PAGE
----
How this New Plymouth project director kicked workplace sexism to the kerb


The project director for New Plymouth’s new airport terminal is flying high.

Words: Lyn Barnes

1972—1984 Formal and informal education

At 15, Gaye Batty wanted to be a watch repairer, so she worked for a week at a local jeweller in New Plymouth where she grew up and attended Girls’ High. A boy also did the trial; he got the job. She missed out because she was told that “girls have families and leave”.

Gaye was mortified. But she didn’t let sexism stop her. She became the first female engineer at Tasman Pulp and Paper in Kawerau after graduating from Massey University with a bachelor’s in industrial management and engineering.

1984—1992 Changing course

In the 1980s, she had a radical change. She started a chain of video-game arcades across the Bay of Plenty and Auckland while also singing backing vocals and playing the keyboard in a band fronted by a former partner. They produced two records that made the charts, and the video chain turned over almost $1 million a year.

1992—2007 Back on track

Working again as an engineer for food giants Heinz Wattie’s and Effem Foods, Gaye acquired skills in logistics and procurement.

These were invaluable when she became the leader of an IT procurement project at Air New Zealand and, later, operations manager for magazine distributor Gordon & Gotch. Meanwhile, Gaye underwent nine years of IVF but told no one.

At 43, she gave birth to the first of her two daughters, now 15 and 13. She took three years’ parental leave before returning to her career. Her husband, Allan Samuel, is her strongest supporter; he now does most of the cooking and running the children around.

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2007—2013 Returning to Taranaki

Twenty years in Auckland was enough. Although her parents had died, she still had an aunt and friends in New Plymouth — but no job. So she called on an old school friend, Barbara McKerrow, who was CEO of the local council. Barbara became her mentor.

“She opened doors that led me into project management with the district council, and the construction of the Len Lye Centre. When that finished, she pulled me onto the executive leadership team, heading business transformation. It was a new role established to engage with customers, staff and stakeholders.

“The goal was to design and lead a programme of change projects that modernize the way the council delivers its services for the next 10 to 20 years.”

When the New Plymouth airport-redevelopment role came up, she was seconded to the airport company as project director to deliver another challenging design-build project. Technology and innovative engineering have become a passion.

Gaye Batty will complete the New Plymouth airport terminal later this year then project manage the restoration of Whanganui’s Sarjeant Gallery.

“In terms of every building I’ve ever done, I like to make sure we’re designing for tomorrow and beyond. Sometimes that involves tactful navigation through the expectations of the client, customers and users of the building — and the holders of the purse strings.”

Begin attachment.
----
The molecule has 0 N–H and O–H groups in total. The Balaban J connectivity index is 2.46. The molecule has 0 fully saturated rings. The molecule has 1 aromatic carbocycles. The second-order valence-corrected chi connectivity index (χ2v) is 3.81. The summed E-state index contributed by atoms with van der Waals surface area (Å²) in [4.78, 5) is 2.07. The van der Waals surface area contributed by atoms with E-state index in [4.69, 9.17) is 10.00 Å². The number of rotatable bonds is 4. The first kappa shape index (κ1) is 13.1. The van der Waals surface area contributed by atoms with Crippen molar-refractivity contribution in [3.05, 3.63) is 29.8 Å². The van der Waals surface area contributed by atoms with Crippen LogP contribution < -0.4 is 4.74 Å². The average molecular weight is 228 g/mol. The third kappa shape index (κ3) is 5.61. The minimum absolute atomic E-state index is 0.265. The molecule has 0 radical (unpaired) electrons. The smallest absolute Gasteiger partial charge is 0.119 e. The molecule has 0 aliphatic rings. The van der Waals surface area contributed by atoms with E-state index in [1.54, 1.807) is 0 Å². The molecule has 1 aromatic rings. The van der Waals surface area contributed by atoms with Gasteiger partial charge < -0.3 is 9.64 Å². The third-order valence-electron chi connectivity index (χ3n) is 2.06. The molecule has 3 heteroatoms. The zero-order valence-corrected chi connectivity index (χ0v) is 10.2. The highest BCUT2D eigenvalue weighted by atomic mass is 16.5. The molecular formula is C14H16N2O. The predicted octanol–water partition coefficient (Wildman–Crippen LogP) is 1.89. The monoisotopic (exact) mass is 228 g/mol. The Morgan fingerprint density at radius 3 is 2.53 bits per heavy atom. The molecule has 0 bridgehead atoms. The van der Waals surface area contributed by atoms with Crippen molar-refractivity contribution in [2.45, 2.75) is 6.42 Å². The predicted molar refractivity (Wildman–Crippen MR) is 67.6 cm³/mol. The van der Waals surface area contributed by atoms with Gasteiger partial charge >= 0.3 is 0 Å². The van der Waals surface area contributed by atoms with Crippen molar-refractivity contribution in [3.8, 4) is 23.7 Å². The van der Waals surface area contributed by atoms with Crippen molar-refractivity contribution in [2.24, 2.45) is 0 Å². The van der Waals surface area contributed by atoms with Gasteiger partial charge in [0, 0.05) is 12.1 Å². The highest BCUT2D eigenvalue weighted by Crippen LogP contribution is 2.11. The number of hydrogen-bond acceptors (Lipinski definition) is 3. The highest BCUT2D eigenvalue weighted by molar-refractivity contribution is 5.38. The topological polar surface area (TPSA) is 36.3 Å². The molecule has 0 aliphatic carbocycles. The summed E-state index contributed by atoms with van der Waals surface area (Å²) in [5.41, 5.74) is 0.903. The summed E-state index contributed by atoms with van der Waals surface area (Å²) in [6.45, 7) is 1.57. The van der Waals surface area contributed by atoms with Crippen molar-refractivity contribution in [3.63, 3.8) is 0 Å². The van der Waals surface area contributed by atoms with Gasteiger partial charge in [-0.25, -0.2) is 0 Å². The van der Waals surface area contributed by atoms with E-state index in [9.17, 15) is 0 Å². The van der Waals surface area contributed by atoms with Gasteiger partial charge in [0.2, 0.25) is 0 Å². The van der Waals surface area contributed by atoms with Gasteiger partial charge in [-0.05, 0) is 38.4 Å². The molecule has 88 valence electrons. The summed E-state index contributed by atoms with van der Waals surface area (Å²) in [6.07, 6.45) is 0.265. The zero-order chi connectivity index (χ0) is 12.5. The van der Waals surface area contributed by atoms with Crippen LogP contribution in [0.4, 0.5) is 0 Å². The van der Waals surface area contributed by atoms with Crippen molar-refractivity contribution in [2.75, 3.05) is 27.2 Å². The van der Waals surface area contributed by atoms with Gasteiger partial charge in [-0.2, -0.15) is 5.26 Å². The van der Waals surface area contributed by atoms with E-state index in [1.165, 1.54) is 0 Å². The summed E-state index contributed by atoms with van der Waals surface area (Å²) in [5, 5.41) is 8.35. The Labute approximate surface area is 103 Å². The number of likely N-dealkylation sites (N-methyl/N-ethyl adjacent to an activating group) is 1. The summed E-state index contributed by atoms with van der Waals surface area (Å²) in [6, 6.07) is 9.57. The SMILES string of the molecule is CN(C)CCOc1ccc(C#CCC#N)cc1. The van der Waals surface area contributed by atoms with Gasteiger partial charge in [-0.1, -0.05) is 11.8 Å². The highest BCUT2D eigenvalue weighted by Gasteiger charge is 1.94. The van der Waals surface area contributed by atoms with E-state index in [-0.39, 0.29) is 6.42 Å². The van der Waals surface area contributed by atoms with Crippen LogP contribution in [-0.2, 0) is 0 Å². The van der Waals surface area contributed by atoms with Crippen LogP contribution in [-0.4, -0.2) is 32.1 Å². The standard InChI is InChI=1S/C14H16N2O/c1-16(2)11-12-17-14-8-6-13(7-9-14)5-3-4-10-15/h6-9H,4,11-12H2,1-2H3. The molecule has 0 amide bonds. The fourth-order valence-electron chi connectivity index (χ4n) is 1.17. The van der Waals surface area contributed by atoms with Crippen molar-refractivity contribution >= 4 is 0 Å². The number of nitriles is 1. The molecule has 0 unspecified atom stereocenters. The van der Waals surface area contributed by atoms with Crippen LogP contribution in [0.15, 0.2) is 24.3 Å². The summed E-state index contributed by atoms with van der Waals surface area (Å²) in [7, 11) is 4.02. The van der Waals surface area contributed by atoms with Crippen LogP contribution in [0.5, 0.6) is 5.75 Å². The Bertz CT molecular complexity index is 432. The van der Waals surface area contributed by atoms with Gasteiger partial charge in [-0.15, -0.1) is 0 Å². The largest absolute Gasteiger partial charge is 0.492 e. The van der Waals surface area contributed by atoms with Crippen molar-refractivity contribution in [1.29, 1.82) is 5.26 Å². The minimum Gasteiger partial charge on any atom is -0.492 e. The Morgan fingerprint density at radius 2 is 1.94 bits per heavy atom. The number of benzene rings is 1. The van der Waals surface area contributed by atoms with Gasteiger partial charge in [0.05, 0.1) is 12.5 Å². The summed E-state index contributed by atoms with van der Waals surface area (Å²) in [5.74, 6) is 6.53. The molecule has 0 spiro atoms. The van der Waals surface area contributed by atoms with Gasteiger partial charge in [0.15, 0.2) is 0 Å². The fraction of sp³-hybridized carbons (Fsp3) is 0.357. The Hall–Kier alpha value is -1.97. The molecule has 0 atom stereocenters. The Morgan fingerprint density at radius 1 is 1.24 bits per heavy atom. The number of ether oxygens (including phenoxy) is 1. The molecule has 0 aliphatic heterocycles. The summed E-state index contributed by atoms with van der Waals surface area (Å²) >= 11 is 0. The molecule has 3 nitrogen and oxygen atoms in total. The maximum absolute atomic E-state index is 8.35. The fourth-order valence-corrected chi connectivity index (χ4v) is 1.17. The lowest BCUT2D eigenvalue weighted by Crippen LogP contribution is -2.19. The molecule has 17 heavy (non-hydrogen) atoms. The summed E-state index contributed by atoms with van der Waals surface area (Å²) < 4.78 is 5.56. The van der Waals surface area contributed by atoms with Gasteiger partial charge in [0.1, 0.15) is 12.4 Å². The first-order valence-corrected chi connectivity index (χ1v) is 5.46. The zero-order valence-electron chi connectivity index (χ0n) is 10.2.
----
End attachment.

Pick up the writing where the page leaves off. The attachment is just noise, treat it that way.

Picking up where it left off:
2013 onwards — Finding her niche

Gaye’s career highlight has been delivering the iconic Len Lye Centre on time and within budget.

The $18.3 million project, which included the earthquake strengthening of the Govett-Brewster Art Gallery, is considered one of the most courageous contemporary art museums in the country.

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Since 2016, the 60-year-old’s focus has been the $28 million terminal at New Plymouth Airport. The work involves writing reports for the council and media articles to engage the community, talking with iwi, and overseeing the project design and build with architects and construction teams. On display in her office, alongside her hard hat and gumboots, is a charter to foster teamwork, or kotahitanga.

“Whereas many engineers have technical minds, they can be blunt,” she says. Learning diplomacy has been an invaluable skill. “Every change is expensive. So you need to know which battles to fight.”

The new airport terminal is due to open by the end of the year.

Now Gaye has been asked to project manage the two-year restoration of the 100-year-old neoclassical Sarjeant Gallery in Whanganui, so she is planning a similar charter. She currently works four days a week for the airport project and one day a week on the gallery, relishing the opportunity to restore another heritage building.

“Art and architecture — I’ve found my niche.”

LIFE LESSONS

1. Be adaptable.

There is no such thing as a single career path anymore… look at me.

2. Keep learning, be curious.

These days, it’s all about having transferable skills.

3. Kick the inner critic off that shoulder.

Self-doubt and past regrets are corrosive. (Gaye admits to suffering from self-doubt at times and credits friends for their encouragement.)

4. Seek out a mentor.

Mine has helped me work through some of the more difficult moments in my career.

5. Keep promises

Trust and loyalty go hand in hand.

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6. It’s true.

As one door closes, another one opens.

7. Serendipity.

If a new opportunity comes up, don’t be afraid to grab it with both hands. Women think differently and can be more creative and articulate than their male counterparts. So they have a vital part to play in boardrooms and in leadership positions.

NZ Life and Leisure This article first appeared in NZ Life & Leisure Magazine.
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